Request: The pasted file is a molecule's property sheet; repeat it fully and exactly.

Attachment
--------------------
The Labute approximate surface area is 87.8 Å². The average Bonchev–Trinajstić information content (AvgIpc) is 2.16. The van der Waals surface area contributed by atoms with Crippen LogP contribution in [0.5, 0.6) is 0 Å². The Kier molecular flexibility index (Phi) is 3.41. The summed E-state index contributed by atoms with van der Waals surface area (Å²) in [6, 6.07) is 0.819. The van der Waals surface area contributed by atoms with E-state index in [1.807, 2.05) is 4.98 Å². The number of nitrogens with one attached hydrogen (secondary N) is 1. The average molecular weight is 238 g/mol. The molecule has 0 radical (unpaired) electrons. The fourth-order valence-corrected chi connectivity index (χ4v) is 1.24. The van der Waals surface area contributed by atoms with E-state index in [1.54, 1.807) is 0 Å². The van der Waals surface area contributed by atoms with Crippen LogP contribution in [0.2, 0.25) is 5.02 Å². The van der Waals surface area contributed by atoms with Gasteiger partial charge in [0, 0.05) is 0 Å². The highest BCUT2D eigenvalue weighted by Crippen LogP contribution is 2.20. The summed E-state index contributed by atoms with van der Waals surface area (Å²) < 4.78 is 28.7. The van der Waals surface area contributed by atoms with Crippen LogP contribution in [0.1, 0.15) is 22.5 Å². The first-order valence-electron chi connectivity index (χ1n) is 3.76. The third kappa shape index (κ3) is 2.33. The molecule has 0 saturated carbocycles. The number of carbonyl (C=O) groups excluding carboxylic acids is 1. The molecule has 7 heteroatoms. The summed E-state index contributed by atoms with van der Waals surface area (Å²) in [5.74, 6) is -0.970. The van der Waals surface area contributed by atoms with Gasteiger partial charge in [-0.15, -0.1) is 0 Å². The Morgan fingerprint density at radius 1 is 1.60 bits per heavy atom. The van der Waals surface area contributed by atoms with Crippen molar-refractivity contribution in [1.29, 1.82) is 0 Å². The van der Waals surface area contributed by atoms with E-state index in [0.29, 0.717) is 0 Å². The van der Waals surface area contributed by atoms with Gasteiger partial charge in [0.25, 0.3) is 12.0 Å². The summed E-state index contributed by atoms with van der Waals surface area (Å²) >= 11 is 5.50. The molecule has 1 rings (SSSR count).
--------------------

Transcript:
The Labute approximate surface area is 87.8 Å². The average Bonchev–Trinajstić information content (AvgIpc) is 2.16. The van der Waals surface area contributed by atoms with Crippen LogP contribution in [0.5, 0.6) is 0 Å². The Kier molecular flexibility index (Phi) is 3.41. The summed E-state index contributed by atoms with van der Waals surface area (Å²) in [6, 6.07) is 0.819. The van der Waals surface area contributed by atoms with E-state index in [1.807, 2.05) is 4.98 Å². The number of nitrogens with one attached hydrogen (secondary N) is 1. The average molecular weight is 238 g/mol. The molecule has 0 radical (unpaired) electrons. The fourth-order valence-corrected chi connectivity index (χ4v) is 1.24. The van der Waals surface area contributed by atoms with E-state index in [1.54, 1.807) is 0 Å². The van der Waals surface area contributed by atoms with Crippen LogP contribution in [0.2, 0.25) is 5.02 Å². The van der Waals surface area contributed by atoms with Gasteiger partial charge in [0, 0.05) is 0 Å². The highest BCUT2D eigenvalue weighted by Crippen LogP contribution is 2.20. The summed E-state index contributed by atoms with van der Waals surface area (Å²) < 4.78 is 28.7. The van der Waals surface area contributed by atoms with Crippen LogP contribution in [0.1, 0.15) is 22.5 Å². The first-order valence-electron chi connectivity index (χ1n) is 3.76. The third kappa shape index (κ3) is 2.33. The molecule has 0 saturated carbocycles. The number of carbonyl (C=O) groups excluding carboxylic acids is 1. The molecule has 7 heteroatoms. The summed E-state index contributed by atoms with van der Waals surface area (Å²) in [5.74, 6) is -0.970. The van der Waals surface area contributed by atoms with Gasteiger partial charge in [-0.15, -0.1) is 0 Å². The Morgan fingerprint density at radius 1 is 1.60 bits per heavy atom. The van der Waals surface area contributed by atoms with Crippen molar-refractivity contribution in [1.29, 1.82) is 0 Å². The van der Waals surface area contributed by atoms with E-state index in [0.29, 0.717) is 0 Å². The van der Waals surface area contributed by atoms with Gasteiger partial charge in [0.25, 0.3) is 12.0 Å². The summed E-state index contributed by atoms with van der Waals surface area (Å²) >= 11 is 5.50. The molecule has 1 rings (SSSR count).